The Mount by Carol Emshwiller

Carol Emshwiller is probably one of the most consistently great and underrated writers ever. I haven’t yet read anything by her that I didn’t like. The Mount is no exception — it is a gentle story of an alien invasion and human servitude, and it is delightful and funny and heartbreaking. The alien overlords (the Hoots) in this case think that they are benign — they are weak (with the exception of their giant strong hands); they rely on humans for transportation and quite literally breed them like horses:

“We’re not against you, we’re for. In fact we’re built for you and you for us – we, so our weak little legs will dangle on your chest and our tail down the back. Exactly as you so often transport your own young when they are weak and small. It’s a joy. Just like a mother-walk.

You’ll be free. You’ll have a pillow. You’ll have a water faucet and a bookcase. We’ll pat you if you do things fast enough and don’t play hard to catch. We’ll rub your legs and soak your feet.”

The protagonist is Charley (aka Smiley), a descendant of a long line of prize-winning Seattles (a racing breed of humans), and he is mostly interested in being a good mount to his host, and in winning races. Things, however, are changing.

It is a wonderful story in that it avoids easy answers — for example, it doesn’t position the Hoots as universally bad. Charley’s bond with his host turns out to be not just a shortcoming on his part, and saying anymore would be giving away too much of a delightful plot. What struck me about this book though is not just the obvious comparison between humans and horses, but also the fact that the Hoots treat all humans with love and yet this love is by its very nature restrictive and abusive. Humans are adored, spoiled, complimented, and objectified. One cannot help but consider that this is very much the way humanity is treating women.

It is simultaneously funny and enraging and oh so recognizable, the way Hoots treat people: you are so beautiful, we love you, we are nothing without you, now go back to your stable or you will be beaten. It is difficult not to recognize this dynamics, the same play of every abusive relationship. It is difficult not to fall under the spell of this prose:

“Your young will stay with their mothers until weaning. We’ll stroke them all over to make them love us. Four months is the crucial time for imprinting you predators. And your young do love us. You all do. We’re the ones with the treats. Leather straps will help keep you in line and help us keep our seat. There will sometimes be prickers on our toes. How and if these are used, and when, depends, of course, on you.”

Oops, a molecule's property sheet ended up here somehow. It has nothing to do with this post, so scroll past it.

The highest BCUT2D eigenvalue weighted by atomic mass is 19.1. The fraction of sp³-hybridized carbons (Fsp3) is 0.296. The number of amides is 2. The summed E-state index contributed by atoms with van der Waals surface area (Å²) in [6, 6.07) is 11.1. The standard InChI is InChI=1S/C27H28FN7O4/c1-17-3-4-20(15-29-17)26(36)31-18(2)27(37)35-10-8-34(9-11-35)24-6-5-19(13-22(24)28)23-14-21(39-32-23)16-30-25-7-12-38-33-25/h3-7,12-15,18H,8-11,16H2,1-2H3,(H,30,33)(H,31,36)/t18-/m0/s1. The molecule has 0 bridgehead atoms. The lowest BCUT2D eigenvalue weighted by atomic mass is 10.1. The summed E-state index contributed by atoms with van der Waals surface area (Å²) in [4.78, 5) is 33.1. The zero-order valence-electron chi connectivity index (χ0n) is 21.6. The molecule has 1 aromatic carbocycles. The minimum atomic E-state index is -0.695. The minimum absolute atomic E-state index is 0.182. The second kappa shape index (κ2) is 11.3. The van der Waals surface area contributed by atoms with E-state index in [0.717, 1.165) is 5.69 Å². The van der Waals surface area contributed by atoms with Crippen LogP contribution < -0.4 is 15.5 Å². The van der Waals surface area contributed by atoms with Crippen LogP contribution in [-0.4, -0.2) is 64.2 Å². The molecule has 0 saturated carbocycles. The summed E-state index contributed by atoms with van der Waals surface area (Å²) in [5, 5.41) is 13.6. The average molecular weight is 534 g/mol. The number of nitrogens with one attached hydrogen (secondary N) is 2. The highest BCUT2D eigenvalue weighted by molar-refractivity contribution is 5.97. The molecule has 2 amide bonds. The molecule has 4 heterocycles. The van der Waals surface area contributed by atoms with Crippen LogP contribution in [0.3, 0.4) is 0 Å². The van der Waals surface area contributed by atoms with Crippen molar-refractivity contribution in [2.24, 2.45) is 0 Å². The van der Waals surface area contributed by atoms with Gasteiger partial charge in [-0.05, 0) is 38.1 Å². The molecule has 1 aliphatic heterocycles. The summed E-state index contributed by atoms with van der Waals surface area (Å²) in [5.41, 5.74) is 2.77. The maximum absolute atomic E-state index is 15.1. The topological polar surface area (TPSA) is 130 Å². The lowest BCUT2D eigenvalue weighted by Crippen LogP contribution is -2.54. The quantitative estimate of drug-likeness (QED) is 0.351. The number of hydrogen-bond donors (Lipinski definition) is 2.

Chilling, isn’t it? And yet, there is such loveliness against the terror, such a kind and humorous observer, that this one of the most sympathetic and endearing books I’ve read lately.

The Traitor by Michael Cisco

OK, so the next three posts will be about underrated writers and their books. These are not meant as any sort of scientific or comprehensive or even well-considered reviews; rather, they are the last three books I’ve read and felt that I should’ve been informed of their existence long before, and that all of them belong on every self-respecting bookshelf. All three are published by independent presses and all three are still in print, so you should totally buy those books and read them and love them to bits. Or buy them at the very least. So, here in order are some thoughts on Michael Cisco’s The Traitor (Prime Books), Carol Ermshwiller’s The Mount (Small Beer Press), and Sean Stewart’s Mockingbird (Small Beer Press).

The most recent read has been Michael Cisco’s The Traitor, a truly remarkable book that really ought to be recognized for various awards. Of course, it is simply not widely enough read for, say, a Hugo, but juried awards (WFA, for example) should pay attention. Anyway, on to the book. The plot is simultaneously simple and muddled — a spirit-eater named Nophtha follows a spirit-eater cum soul-burner named Wite, and becomes a disciple and a witness to Wite’s transformation; the book itself is a sort of gospel written by captive Nophtha. The interesting part is that in this case Wite’s message is pretty much unknown — he has achieved a sort of afterlife but through means which are not exactly sympathetic. It is the gospel without a Jesus and written by Judas, if one were to rely on Christian analogy, which doesn’t quite do the book justice.

As far as the book itself, it is narrated in an overpowering and yet flat voice, and is a handy demonstration to whip out every time someone fresh from a writing workshop starts talking to you about the necessity of characterization or plot or dialog or description or any of these things. Cisco’s narrator is so alien as to minimize the reader’s ability to relate to him, and he recites a series of events mixed with his memories and thoughts in a flat manner — and it really has no right to be so hypnotic, but it is. A part of the appeal is undoubtedly due to the very effective dreamlike imagery, and Cisco doesn’t make a common mistake of making it comprehensible. Consider this passage:

“I stood among them and the tombs, which were all covered with carvings of their faces and with dust, and I heard nothing but quiet and spiders. Sometimes it would rain outside and the water might trickle in. Occasionally the door would open for another one, who would enter head first and on the back. I could see thick stone columns and the tombs very faintly from the light that shone under the door. I heard footsteps coming very faintly near. Then they were close, heavy, and uneven. I saw a shadow appear in the strip of light under the door, all but blocking it totally — the door began crashing in its frame as whatever it was on the other side was battering it and I knew that the door would give way and something insanely violent will come bursting through.”

It perfectly captures the visual and yet nonsensical quality of dreams, the paralyzing terror, the fluidity of the imagery and scenery. And the entire book reads like this, like a fevered dream, and it is completely unlike everything else out there. This is the sort of prose that makes you almost ill and out of your head with its strangeness and intensity, and it is the sort of book that will stay with you for a long time.